(The Center Square) – Thanksgiving travel is forecast as robust as ever for the last quarter century and North Carolina’s gas prices, despite one of the nation’s highest fuel taxes, will be among the best.
The American Automobile Association said Monday a 2.3% increase is expected in holiday travel, with more than 55 million traveling more than 50 miles from home. It would be the third-highest volume since AAA began tracking in 2000, and most since 2019.
A travel survey released Tuesday morning by GasBuddy, a fuel price app and website, said only 19% would choose “not to travel this year because inflation made fitting travel into their budget difficult.” Most plan to travel on Wednesday or Thursday of next week.
“More Americans are planning on hitting the road for the Thanksgiving holiday this year, and it’s no wonder why,” said Patrick De Haan in a news release. He’s head of petroleum analysis for GasBuddy. “Average gas prices have plummeted in all 50 states in the weeks ahead of Thanksgiving, with $2.99 prices spreading like wildfire just in time for the start of the holiday season. Drivers will be saving over half a billion dollars from Wednesday through Sunday compared to what they spent last Thanksgiving with the national average at its lowest since January.”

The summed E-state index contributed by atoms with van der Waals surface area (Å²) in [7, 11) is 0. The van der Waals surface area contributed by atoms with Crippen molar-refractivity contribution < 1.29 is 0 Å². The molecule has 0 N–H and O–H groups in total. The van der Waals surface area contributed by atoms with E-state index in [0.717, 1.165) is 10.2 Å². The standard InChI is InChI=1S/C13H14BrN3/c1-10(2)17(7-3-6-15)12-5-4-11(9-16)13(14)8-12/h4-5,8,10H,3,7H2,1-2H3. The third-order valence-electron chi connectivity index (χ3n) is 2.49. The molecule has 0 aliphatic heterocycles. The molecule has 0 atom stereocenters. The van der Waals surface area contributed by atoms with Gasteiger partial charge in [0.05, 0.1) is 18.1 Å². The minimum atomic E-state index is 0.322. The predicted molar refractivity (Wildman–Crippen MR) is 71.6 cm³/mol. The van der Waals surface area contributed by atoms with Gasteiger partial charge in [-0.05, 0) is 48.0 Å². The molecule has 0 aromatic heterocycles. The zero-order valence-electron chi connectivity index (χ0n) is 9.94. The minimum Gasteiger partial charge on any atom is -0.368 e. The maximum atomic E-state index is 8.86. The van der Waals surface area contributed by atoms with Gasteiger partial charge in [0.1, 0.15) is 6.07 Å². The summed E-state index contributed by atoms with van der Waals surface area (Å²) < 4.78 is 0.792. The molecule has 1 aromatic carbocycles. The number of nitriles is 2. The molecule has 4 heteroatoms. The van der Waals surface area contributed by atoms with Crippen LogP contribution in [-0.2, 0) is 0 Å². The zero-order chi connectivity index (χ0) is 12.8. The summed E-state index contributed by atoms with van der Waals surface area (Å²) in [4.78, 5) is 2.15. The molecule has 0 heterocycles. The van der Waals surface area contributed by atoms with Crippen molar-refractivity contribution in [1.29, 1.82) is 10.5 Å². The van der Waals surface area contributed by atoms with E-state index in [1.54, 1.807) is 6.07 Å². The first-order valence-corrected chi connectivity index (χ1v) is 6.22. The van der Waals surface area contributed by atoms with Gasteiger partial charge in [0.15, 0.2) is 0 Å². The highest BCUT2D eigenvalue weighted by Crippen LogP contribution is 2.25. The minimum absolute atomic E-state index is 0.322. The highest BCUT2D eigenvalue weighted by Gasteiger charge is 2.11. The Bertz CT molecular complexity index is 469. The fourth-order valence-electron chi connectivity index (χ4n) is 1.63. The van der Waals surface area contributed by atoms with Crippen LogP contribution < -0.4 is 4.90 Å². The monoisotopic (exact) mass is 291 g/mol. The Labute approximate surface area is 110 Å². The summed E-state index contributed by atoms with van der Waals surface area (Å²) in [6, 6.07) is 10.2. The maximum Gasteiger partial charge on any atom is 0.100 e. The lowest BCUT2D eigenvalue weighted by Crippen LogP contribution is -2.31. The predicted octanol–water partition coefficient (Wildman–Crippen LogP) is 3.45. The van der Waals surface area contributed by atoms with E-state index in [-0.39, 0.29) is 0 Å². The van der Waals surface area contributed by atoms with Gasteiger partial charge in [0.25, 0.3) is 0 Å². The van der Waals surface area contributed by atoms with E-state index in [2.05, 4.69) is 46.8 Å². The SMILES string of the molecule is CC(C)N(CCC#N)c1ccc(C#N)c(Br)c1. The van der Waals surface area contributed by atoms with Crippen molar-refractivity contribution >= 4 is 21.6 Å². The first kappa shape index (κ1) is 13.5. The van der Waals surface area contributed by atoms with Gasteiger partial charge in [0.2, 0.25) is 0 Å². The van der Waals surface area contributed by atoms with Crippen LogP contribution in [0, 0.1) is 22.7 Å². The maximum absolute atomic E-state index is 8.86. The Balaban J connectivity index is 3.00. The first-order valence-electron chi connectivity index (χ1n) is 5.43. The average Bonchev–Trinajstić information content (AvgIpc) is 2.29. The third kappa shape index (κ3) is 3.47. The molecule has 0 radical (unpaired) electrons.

Paula Twidale, senior vice president of AAA Travel, said in Monday’s release, “Travel demand has been strong all year, and AAA’s Thanksgiving forecast reflects that continued desire to get away and spend time with loved ones.”
On Tuesday, North Carolina’s lowest gas prices were reported on GasBuddy in North Wilkesboro. There, a gallon of unleaded regular was $2.65.
Metro areas hovered near $3. Fayetteville was at $2.95. Raleigh ($3.00), Greensboro and Charlotte ($3.03), and Winston-Salem ($3.06) were not much higher.
AAA pegged the state’s average gallon of unleaded priced at $3.06 on Tuesday, which is well below the national average of $3.35. That’s 14th-best among all states and the District of Columbia. Diesel is at $4.13, and that’s 15th-best.
A month ago, the average price of unleaded was $3.28, and a year ago it was $3.39. A majority of the eastern and southeastern part of the state were at $3.08 or less, with the main exception the Outer Banks.
North Carolina this year taxes gasoline at 40.5 cents per gallon, up 2 cents from last year and the fifth-highest in the country. According to IGEN, which analyzes trends of heavily regulated markets, states higher are Pennsylvania (57.6 cents) California (51.1), Washington (49.4) and New Jersey (42.3).
GasBuddy’s survey was taken Nov. 2-6, defining the travel period as Monday through Sunday around Thanksgiving. There were 6,359 respondents, and no margin of error was provided.